How have I been like a bicycle this week? I've been too tired. (For the pun impaired, bicycles are two tired.)
Okay, I didn't say it was a good pun. It might, however, be better than this bit of doggerel that came to mind yesterday:
Roses are red
Violets are bluish
St. Valentine's Day
Is not very Jewish.
The saddest part of that is I have no idea whether or not it's original. I might have read it somewhere and gotten it stuck in those few brain cells that are still functioning after a week of major sleep deprivation.
Some of the exhaustion arose from going to storytelling on Tuesday night. It was just OK, probably because I'd had a very hectic couple of days at work and was not really up to it. I went mostly because I hadn't gone in a couple of months. And, also, I wanted to check out a new travel bookstore that's just down the block. (Alas, they did not have any Bulgaria guidebooks, but I did pick up a Venice book. I am carefully collecting names of promising gelato places.) Anyway, I got home later than I planned because I walked back to the metro with a few other people who walk slower than I do, making me just miss a train.
I was barely functional on Wednesday. Fortunately, that was a slower day. Things got worse rapidly. In short, I don't think it's a good sign when you brief the deputy director of an agency and his reaction to half your charts is "yikes!" And Friday was filled with running around to various meetings, mostly to be the general's horseholder.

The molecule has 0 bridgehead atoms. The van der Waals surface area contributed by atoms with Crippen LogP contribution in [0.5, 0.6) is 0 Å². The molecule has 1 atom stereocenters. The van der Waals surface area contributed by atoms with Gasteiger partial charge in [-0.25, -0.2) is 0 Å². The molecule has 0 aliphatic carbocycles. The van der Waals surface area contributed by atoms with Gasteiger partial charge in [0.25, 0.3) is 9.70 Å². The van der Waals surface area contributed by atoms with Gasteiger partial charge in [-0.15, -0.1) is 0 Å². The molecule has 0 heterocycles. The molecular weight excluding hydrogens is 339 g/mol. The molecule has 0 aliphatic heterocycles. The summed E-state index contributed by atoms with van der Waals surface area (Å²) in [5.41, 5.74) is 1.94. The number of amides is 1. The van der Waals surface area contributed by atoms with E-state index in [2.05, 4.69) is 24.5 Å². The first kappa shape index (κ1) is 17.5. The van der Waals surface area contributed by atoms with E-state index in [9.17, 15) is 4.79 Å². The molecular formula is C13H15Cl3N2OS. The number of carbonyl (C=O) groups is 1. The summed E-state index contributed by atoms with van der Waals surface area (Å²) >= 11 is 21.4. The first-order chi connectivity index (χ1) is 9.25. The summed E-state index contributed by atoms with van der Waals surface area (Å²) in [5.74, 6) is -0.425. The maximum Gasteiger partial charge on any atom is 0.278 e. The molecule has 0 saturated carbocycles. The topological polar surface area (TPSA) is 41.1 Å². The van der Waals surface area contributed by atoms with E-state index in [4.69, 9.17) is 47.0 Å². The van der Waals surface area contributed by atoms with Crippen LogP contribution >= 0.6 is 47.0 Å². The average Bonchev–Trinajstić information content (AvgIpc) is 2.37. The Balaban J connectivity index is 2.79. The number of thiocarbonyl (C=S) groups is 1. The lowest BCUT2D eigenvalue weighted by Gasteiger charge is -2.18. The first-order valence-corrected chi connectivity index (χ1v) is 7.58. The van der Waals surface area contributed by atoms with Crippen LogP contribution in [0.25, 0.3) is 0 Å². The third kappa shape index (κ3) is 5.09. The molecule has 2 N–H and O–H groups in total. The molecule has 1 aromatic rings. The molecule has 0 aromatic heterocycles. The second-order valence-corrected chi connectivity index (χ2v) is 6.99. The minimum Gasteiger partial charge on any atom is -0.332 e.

This coming week looks insane, too, though at least we will be breaking out one of the bottles of champagne from our fridge on Monday to celebrate a successful launch this weekend. I think we only have to provide beer (and a rocket video) for the rest of the floor, but maybe the other programs on the floor have just been cheapskates. But we also have our first congressional staffer briefing this week, as well as prepping our senior leadership for meetings with two high mucketymucks.
So all in all, it's a good thing that it's a long weekend. I have done pretty much nothing - a few odds and ends of housework, some TV watching, some knitting, and a lot of reading. The only non-trash reading was Susan Solomon's The Coldest March, in which she argues quite convincingly that Robert Falcon Scott was immobilized by frostbitten feet, not by a blizzard. That means that Bowers and Wilson died because they chose not to abandon Scott, rather than because they were unable to make the 12 miles to the next depot. It's consistent with how the polar party dealt with Evans, but I think that makes the whole thing more tragic. Had Scott been a better man, he'd have walked off into the blizzard like Oates or, at least, taken the opium pills he made Wilson distribute.
Copyright 2004 Miriam H. Nadel